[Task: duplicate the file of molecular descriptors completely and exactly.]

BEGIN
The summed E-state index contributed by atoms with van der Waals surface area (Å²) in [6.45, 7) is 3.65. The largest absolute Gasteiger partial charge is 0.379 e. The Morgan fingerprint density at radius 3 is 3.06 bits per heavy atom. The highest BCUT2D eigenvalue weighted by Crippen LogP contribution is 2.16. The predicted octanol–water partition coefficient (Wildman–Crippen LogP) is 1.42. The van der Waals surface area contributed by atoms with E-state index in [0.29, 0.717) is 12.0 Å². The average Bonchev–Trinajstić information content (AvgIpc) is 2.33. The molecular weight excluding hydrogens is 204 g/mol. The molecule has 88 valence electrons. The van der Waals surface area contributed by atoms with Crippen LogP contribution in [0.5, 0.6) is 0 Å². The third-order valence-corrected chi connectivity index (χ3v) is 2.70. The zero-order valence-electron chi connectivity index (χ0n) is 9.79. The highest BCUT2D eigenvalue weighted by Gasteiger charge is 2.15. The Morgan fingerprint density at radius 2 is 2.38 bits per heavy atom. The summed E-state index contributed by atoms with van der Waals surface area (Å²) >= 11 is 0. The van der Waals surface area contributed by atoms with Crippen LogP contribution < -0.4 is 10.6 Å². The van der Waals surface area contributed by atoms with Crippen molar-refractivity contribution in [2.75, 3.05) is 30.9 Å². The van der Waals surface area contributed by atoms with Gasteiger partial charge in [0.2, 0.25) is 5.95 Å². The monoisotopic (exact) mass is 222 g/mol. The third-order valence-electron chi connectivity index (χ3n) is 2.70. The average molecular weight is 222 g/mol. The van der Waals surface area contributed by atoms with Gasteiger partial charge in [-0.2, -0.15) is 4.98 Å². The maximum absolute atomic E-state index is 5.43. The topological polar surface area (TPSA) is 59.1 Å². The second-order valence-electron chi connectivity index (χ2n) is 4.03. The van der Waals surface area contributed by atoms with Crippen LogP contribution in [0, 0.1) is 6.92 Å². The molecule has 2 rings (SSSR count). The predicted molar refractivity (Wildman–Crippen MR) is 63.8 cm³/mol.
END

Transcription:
The summed E-state index contributed by atoms with van der Waals surface area (Å²) in [6.45, 7) is 3.65. The largest absolute Gasteiger partial charge is 0.379 e. The Morgan fingerprint density at radius 3 is 3.06 bits per heavy atom. The highest BCUT2D eigenvalue weighted by Crippen LogP contribution is 2.16. The predicted octanol–water partition coefficient (Wildman–Crippen LogP) is 1.42. The van der Waals surface area contributed by atoms with E-state index in [0.29, 0.717) is 12.0 Å². The average Bonchev–Trinajstić information content (AvgIpc) is 2.33. The molecular weight excluding hydrogens is 204 g/mol. The molecule has 88 valence electrons. The van der Waals surface area contributed by atoms with Crippen LogP contribution in [0.5, 0.6) is 0 Å². The third-order valence-corrected chi connectivity index (χ3v) is 2.70. The zero-order valence-electron chi connectivity index (χ0n) is 9.79. The highest BCUT2D eigenvalue weighted by Gasteiger charge is 2.15. The Morgan fingerprint density at radius 2 is 2.38 bits per heavy atom. The summed E-state index contributed by atoms with van der Waals surface area (Å²) >= 11 is 0. The van der Waals surface area contributed by atoms with Crippen LogP contribution < -0.4 is 10.6 Å². The van der Waals surface area contributed by atoms with Crippen molar-refractivity contribution in [2.75, 3.05) is 30.9 Å². The van der Waals surface area contributed by atoms with Gasteiger partial charge in [0.2, 0.25) is 5.95 Å². The monoisotopic (exact) mass is 222 g/mol. The third-order valence-electron chi connectivity index (χ3n) is 2.70. The average molecular weight is 222 g/mol. The van der Waals surface area contributed by atoms with Gasteiger partial charge in [-0.2, -0.15) is 4.98 Å². The maximum absolute atomic E-state index is 5.43. The topological polar surface area (TPSA) is 59.1 Å². The second-order valence-electron chi connectivity index (χ2n) is 4.03. The van der Waals surface area contributed by atoms with Crippen LogP contribution in [0, 0.1) is 6.92 Å². The molecule has 2 rings (SSSR count). The predicted molar refractivity (Wildman–Crippen MR) is 63.8 cm³/mol.